Phylogenomic Characterization of a Novel Corynebacterium Species Associated with Fatal Diphtheritic Stomatitis in Endangered Yellow-Eyed Penguins

Saunderson, Sarah C., Nouioui, Imen, Midwinter, Anne C., Wilkinson, David A., Young, Melanie J., McInnes, Kate M., Watts, Jim and Sangal, Vartul (2021) Phylogenomic Characterization of a Novel Corynebacterium Species Associated with Fatal Diphtheritic Stomatitis in Endangered Yellow-Eyed Penguins. mSystems, 6 (3). e00320-21. ISSN 2379-5077

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Official URL: https://doi.org/10.1128/mSystems.00320-21

Abstract

Yellow-eyed penguins, Megadyptes antipodes, are an endangered species that are endemic to New Zealand. Outbreaks of diphtheritic stomatitis have caused significant mortality for this species, especially among young chicks. In this study, we isolated 16 Corynebacterium sp. isolates from the oral cavities of 2- to 14-day-old chicks at a range of infection stages and sequenced the genomes to understand their virulence mechanisms. Phylogenomic and matrix-assisted laser desorption ionization–time of flight (MALDI-TOF) characterization indicate that these strains belong to a novel Corynebacterium species. A simple multiplex PCR-based diagnostic assay has been developed to identify these strains rapidly and reliably. Similar to other corynebacteria, genomic islands and prophages introduced significant diversity among these strains that has potentially led to minor functional variations between the two lineages. Despite the presence of multiple corynebacterial virulence genes and a spaDEF-type pilus gene cluster among these strains, the survival rate was much higher in Galleria mellonella larvae than in those inoculated with Corynebacterium ulcerans NZRM 818 and Corynebacterium pseudotuberculosis NZRM 3004. Therefore, these strains are opportunistic pathogens causing high mortality among young penguin chicks due to a less-developed immune system.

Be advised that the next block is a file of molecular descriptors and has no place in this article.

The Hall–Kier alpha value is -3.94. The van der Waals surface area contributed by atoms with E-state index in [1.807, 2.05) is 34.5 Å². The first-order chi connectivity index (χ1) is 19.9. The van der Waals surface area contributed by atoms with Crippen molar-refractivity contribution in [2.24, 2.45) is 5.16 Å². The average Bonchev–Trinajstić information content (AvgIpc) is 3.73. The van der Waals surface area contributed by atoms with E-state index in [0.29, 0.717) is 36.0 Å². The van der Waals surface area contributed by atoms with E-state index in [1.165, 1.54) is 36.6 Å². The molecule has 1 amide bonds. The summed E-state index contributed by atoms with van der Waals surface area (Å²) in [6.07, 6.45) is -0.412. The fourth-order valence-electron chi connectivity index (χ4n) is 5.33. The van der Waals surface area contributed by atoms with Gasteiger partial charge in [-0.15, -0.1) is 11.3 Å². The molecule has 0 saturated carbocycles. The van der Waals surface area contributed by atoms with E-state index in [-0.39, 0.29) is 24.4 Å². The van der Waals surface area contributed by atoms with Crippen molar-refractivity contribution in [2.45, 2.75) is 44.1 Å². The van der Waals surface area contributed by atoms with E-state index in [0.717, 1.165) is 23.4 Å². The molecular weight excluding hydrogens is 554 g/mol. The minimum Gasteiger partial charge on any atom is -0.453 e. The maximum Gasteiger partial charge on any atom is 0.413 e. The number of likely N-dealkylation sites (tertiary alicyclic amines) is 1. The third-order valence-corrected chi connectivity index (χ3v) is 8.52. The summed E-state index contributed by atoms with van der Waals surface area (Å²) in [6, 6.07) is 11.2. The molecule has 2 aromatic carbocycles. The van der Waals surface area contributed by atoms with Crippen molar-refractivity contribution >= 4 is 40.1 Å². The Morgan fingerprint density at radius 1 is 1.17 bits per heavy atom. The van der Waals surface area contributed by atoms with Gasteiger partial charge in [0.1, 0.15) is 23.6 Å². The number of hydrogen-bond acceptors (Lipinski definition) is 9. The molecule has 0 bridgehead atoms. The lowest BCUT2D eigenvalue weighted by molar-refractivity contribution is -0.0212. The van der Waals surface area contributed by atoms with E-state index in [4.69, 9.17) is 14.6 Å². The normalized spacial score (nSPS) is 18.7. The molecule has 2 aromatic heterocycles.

IMPORTANCE Yellow-eyed penguins, Megadyptes antipodes, are endangered species with a sharp decline in the numbers of breeding pairs over the last 2 decades. Diphtheritic stomatitis, characterized by a thick fibrinopurulent exudate in the oral cavities and symptoms, including inanition and significant weight loss, is responsible for significant mortality among the young chicks. These chicks are treated with antibiotics, amoxicillin-clavulanic acid or enrofloxacin, but do not always recover from the infection. The pathogen causing these infections and the mechanism of pathogenesis are unclear. This study has identified a novel Corynebacterium species to be associated with diphtheritic stomatitis in yellow-eyed penguins with potential virulence genes that are likely involved in pathogenesis. Importantly, a gene encoding an exotoxin, phospholipase D, is present among these strains. The inactivated form of this enzyme could potentially be used as an effective vaccine to protect these penguins from infection.

Item Type: Article
Additional Information: Funding information: This research was undertaken as part of a management project facilitated by the New Zealand Department of Conservation (DOC). In undertaking this research on hoiho, we acknowledge DOC’s treaty partner, Te Rūnanga o Ngāi Tahu, and their kaitiakitanga. We thank DOC for funding. We thank the MicrobesNG facility for assistance in genome sequencing and Gabriele Pötter (Leibniz-Institut DSMZ–Deutsche Sammlung von Mikroorganismen und Zellkulturen GmbH, Braunschweig, Germany) for her help with mycolic acid analysis. We also thank the Avian Health Research Fund, Massey University, New Zealand, for funding the Galleria challenge work. Data availability: The whole-genome shotgun project has been deposited at DDBJ/ENA/GenBank under the accession numbers PQMG00000000 to PQMV00000000 (BioProject PRJNA393261).
Uncontrolled Keywords: Corynebacterium, virulence genes, yellow-eyed penguin, diphtheritic stomatitis, Megadyptes antipodes, core genome, novel species
Subjects: C500 Microbiology
Department: Faculties > Health and Life Sciences > Applied Sciences
Depositing User: Elena Carlaw
Date Deposited: 09 Jun 2021 11:10
Last Modified: 09 Jun 2021 11:15
URI: http://nrl.northumbria.ac.uk/id/eprint/46394

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